• If the simulated transaction fails a warning will be displayed to the user.

In order to simulate a transaction, we first need to make a call to Zapper’s API to see whether the user needs to approve the zap. If they do, then we create a Tenderly fork so we can preserve state between simulations. We then simulate the approval transaction, again using Zapper, to fetch the transaction data that needs to be simulated for the approval. After the approval simulation succeeds we then fetch the transaction data for the actual zap and execute another simulation. Finally, we’re able to see the fully simulated data about the zap, without needing the user to approve it first.

Please note that a simulation will fail if you’re trying to simulate a transaction for which you do not have enough gas. Although we have tested them extensively, simulations are complex actions, so please pass on feedback if you experience any issues or failing simulations.

v3 mobile experience

Mobile

Another key requirement for the new website was full mobile support, something that was sorely lacking in the past.

The website now supports displaying all information from both a full-sized and mobile screen. This includes the user dashboard, search functionality, all action buttons (deposit, withdraw, supply, borrow), APY information, and transaction modals designed specifically with mobile layouts in mind.

While we don’t currently have a native Yearn app due to some App Stores’ restrictions, we’ve committed to providing a native-like experience on mobile browsers.

v3 design exploration

Future Roadmap

The Merge

Though not quite as dramatic as the merging of Ethereum’s PoW with PoS, the goal of launching v3 web as a beta was to establish full feature parity with our existing web UI before replacing it. In addition to a beta period to collect public feedback and catch bugs, here are some items we are in the process of implementing:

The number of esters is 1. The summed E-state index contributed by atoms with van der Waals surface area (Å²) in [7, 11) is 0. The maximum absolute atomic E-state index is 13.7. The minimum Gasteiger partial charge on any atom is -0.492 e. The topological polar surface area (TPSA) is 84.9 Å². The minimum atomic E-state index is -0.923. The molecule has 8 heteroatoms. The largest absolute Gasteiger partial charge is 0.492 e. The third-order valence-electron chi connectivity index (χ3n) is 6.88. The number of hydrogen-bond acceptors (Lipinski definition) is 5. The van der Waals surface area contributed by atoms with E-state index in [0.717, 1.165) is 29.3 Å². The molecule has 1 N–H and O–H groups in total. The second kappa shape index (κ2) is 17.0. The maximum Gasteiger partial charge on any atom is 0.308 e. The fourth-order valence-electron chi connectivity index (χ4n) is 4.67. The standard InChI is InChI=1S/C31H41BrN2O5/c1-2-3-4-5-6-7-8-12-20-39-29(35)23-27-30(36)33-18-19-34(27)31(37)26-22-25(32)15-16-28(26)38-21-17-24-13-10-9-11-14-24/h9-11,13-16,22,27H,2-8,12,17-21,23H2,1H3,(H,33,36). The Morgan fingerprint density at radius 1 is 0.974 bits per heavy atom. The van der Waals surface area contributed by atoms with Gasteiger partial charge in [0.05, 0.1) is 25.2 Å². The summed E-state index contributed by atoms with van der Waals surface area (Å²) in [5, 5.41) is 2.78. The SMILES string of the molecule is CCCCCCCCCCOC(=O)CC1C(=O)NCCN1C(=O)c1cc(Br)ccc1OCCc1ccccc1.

• Labs page detail views
  • Hover tooltips to match v2 (APY, headers, etc)

…And Beyond (post-merge)

  • New landing page with improved onboarding — the sketches in this post are some of the pieces from our v3 design exploration.
  • Historical APY for vaults
  • Historical protocol yield and user gas savings
  • Gasless zap out approvals
  • Gas cost estimations
  • Multi-language support
  • Integrate yearn.fi risk dashboard
  • Integration of Bowswap to ease moving from low- to high-yield vaults
  • Ability to add custom skins
  • More detailed user position info on home page
  • Ability to hide dust on the wallet page
  • Several other things that we can’t announce yet, but will be going live very soon 👻

A Word of Gratitude

Yearn web team self-portrait

None of this would be possible without the amazing Yearn community, including dozens of those who have submitted feedback/ideas over the past few months, our web advisor group, all contributors at Yearn, and especially the designers and engineers who worked tirelessly to make this new site a reality (many of whom are pictured in the artwork above).

If you’d like to help contribute in any way, come join our public discord, create an issue in one of the repos linked above, or share your designs with us on twitter!

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dudesahn

dudesahn

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🐶👒 at Yearn. Find me on telegram or twitter @dudesahn.